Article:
|Child Actor Victim of Twitter Hoax|
|By RUSSELL GOLDMAN (@GoldmanRussell)||Oct 25, 2012, 5:49 PM|
When Collin MacKechnie, a 15-year-old child actor who has starred in movies and appeared on TV, created a Twitter account in March, fans began following his posts about everything from getting his braces removed to landing a part in "The Hunger Games" sequel.
Young fans who had seen him in the CW series "Supernatural" or starring with "Saturday Night Live" alumnus Norm McDonald in the kids' movie "Vampire Dog," found him on Twitter and sent messages.
"Collin" quickly replied, peppering his comments with details seemingly only he could know -- yes it was true, a stand-in actually played the drums in that one scene.
He would frequently post photos of himself, sharing publicity shots with his 100 followers, but also more intimate photos friends and family members had taken and first posted on their own Facebook pages.
Over time, however, some of the tweets became darker and, at times, more suggestive, telling young female fans he would be willing to meet up with them and then surprisingly outing himself as gay.
While much of what the tweeter said was true, plenty more was fake. Collin really is 15. He lives in Vancouver, Canada, and is a working child actor. But until this week he had never visited Twitter, let alone set up the @ColinMcKechnie account. And he is not gay.
"I also still have my braces on and I'm not in 'The Hunger Games,'" the real Colin MacKechnie told ABC News.
"It's creepy to think there's enough out there about me that someone could make this all up," he said. "They could search out my name and open and click on pictures from my friends' Facebooks and take everything."
Collin was the victim of a hoax in which an imposter assumed his identity for eight months, an online scheme experts said occurs with surprising frequency.
"We see these sorts of impersonations all the time," said Parry Aftab, founder of WiredSafety, an organization that aims to protect children online.
Collin is also, law enforcement authorities said, potentially the victim of several real crimes.
"Following any complaint that we get, our officers start an investigation," said Constable Brian Montague of the Vancouver police. "We don't have cyber-bullying specific laws in Canada, but we do have laws about threatening, stalking and harassment, as well as identity theft laws."
The "Collin" tweeter might also be the unwitting front for something more nefarious, a predator using the identity of a child to make contact with other children.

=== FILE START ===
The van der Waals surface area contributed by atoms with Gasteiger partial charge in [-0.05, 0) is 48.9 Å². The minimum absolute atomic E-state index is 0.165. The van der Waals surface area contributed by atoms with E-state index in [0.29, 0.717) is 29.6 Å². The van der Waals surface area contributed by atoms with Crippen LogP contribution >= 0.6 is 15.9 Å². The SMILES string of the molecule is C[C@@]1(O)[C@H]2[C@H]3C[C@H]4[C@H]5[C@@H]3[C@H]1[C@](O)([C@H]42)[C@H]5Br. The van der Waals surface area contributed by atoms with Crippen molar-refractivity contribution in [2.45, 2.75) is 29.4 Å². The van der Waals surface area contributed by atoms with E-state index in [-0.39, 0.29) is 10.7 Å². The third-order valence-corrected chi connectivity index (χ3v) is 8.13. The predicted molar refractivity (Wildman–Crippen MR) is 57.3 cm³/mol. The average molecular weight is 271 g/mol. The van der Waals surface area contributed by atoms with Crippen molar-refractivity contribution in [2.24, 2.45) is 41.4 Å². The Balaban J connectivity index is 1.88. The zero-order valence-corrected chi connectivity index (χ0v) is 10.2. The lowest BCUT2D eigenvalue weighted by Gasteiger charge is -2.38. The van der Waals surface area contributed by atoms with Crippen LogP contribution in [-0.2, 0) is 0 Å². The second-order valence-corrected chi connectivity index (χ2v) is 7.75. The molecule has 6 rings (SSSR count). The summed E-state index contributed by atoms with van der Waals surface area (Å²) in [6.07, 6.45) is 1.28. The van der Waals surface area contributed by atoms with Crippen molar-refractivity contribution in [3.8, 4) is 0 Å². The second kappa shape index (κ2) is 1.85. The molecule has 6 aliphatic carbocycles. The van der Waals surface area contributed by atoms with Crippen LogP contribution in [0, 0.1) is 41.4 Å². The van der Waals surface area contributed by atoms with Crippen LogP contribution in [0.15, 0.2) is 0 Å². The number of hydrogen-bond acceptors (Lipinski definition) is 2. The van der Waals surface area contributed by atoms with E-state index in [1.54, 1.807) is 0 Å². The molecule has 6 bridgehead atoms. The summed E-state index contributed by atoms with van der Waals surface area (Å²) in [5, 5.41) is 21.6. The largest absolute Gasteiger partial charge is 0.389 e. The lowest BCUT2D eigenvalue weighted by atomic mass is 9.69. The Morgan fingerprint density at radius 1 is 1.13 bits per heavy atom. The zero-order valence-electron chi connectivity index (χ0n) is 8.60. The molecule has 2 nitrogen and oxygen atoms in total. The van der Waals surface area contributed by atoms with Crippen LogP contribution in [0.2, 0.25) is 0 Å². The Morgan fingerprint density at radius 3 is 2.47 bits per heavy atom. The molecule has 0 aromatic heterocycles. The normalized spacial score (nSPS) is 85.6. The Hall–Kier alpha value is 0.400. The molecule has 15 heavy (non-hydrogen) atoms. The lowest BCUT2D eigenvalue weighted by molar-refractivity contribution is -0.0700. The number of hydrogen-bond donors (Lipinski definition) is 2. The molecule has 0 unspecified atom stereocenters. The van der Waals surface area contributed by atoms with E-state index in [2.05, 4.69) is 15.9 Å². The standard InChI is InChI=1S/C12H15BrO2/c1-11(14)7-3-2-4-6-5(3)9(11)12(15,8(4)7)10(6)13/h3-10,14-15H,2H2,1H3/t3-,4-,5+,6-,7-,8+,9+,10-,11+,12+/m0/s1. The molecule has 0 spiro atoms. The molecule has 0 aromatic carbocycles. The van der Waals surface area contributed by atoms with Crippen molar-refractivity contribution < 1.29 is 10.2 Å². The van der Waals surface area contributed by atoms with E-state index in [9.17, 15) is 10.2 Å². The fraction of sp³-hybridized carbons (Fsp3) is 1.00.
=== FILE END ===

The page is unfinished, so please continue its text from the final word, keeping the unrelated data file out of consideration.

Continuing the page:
"Often in these investigations, there is a situation where a predator is involved," said Staff Sgt. Mark Sorokan of the Royal Canadian Mounted Police. "That person may have had no previous relationship with the victim. In a bullying situation, the perpetrator tends to know the victim."
More common than pedophiles impersonating children are kids impersonating other kids in a rapidly growing subset of cyber-bullying called "bullying by proxy."
"We'll sometimes see sexual predators pretending to be kids in an effort to groom children for sexual exploitation, but more often we see kids impersonating other kids," Aftab said.
In a WiredSafety study conducted among 44,000 middle school students in the U.S. and Canada, 85 percent of students reported some kind of cyber bullying. Aftab estimated that as many as half of those students were bullied anonymously or through proxy.
"These impersonations are almost always kids impersonating other kids," she said. "I see 200 cases a day of kids pretending to be the bullying victim and making allegations about their promiscuity, for girls, or homosexuality, for boys."
Imposters have been involved in a series of serious cyber bullying cases, including the 2006 suicide of Megan Meyer, a Missouri girl who hung herself after being bullied by a teen boy online. In reality, that boy was the middle-aged mother of a girl with whom Megan went to school.
When Collin's parents learned about the fake Twitter feed, they contacted local police, his school, the user behind the @CollinMcKechnie account and the fans following him.
Once exposed, the imposter quickly came clean.
"I feel wickedly guilty (and wickedly proud) and for what its worth, i'm sorry. All this coming from a big fan of Collin myself," he tweeted.
"I know you all gonna hate me for this, but you have to admit I was one one of the top 10 twitter impersonators of all time," tweeted @ColinMcKechnie. "I urge you to go out and impersonate an upcomer [sic]. What an experience its been."
When contacted by ABC News, the impersonator responded via Twitter: "I'm gonna deactivate as soon as I get my hands on a pc. Soon I promise. I dont knw hw to find the deactivate option on my cell phone lol."
He did not answer any questions about his identity. He later changed the name on the account from Collin MacKechnie to the Collin MacKe Fan Club.
Twitter would not comment on the details of Collin's case. However, company spokesman Jim Prosser told ABC News that Twitter has a policy that bans impersonators, excluding celebrity parody accounts.
He said the company investigates all complaints and deactivates those found to be fake.
As of Thursday evening, the @CollinMcKechnie account was still active.